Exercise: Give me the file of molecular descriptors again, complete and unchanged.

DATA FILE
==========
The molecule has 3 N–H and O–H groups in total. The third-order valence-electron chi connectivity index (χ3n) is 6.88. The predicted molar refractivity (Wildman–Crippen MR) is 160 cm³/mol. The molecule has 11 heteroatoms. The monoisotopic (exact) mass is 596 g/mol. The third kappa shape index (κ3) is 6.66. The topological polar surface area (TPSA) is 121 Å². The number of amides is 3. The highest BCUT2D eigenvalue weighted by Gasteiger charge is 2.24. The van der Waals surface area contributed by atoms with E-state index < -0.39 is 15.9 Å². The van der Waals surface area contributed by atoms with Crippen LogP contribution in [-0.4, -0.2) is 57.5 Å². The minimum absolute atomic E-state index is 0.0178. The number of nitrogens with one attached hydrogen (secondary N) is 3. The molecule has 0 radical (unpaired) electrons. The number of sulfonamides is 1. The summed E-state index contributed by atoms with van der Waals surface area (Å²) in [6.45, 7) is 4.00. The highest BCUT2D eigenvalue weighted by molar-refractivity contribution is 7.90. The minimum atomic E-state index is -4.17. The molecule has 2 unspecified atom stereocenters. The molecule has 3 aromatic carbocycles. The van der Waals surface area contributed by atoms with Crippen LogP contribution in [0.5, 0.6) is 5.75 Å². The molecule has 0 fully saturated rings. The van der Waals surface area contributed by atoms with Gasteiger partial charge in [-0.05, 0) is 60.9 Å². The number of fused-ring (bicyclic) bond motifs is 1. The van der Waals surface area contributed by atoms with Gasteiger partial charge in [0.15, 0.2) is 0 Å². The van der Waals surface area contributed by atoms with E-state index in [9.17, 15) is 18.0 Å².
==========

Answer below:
The molecule has 3 N–H and O–H groups in total. The third-order valence-electron chi connectivity index (χ3n) is 6.88. The predicted molar refractivity (Wildman–Crippen MR) is 160 cm³/mol. The molecule has 11 heteroatoms. The monoisotopic (exact) mass is 596 g/mol. The third kappa shape index (κ3) is 6.66. The topological polar surface area (TPSA) is 121 Å². The number of amides is 3. The highest BCUT2D eigenvalue weighted by Gasteiger charge is 2.24. The van der Waals surface area contributed by atoms with E-state index < -0.39 is 15.9 Å². The van der Waals surface area contributed by atoms with Crippen LogP contribution in [-0.4, -0.2) is 57.5 Å². The minimum absolute atomic E-state index is 0.0178. The number of nitrogens with one attached hydrogen (secondary N) is 3. The molecule has 0 radical (unpaired) electrons. The number of sulfonamides is 1. The summed E-state index contributed by atoms with van der Waals surface area (Å²) in [6.45, 7) is 4.00. The highest BCUT2D eigenvalue weighted by molar-refractivity contribution is 7.90. The minimum atomic E-state index is -4.17. The molecule has 2 unspecified atom stereocenters. The molecule has 3 aromatic carbocycles. The van der Waals surface area contributed by atoms with Crippen LogP contribution in [0.5, 0.6) is 5.75 Å². The molecule has 0 fully saturated rings. The van der Waals surface area contributed by atoms with Gasteiger partial charge in [-0.05, 0) is 60.9 Å². The number of fused-ring (bicyclic) bond motifs is 1. The van der Waals surface area contributed by atoms with Gasteiger partial charge in [0.15, 0.2) is 0 Å². The van der Waals surface area contributed by atoms with E-state index in [9.17, 15) is 18.0 Å².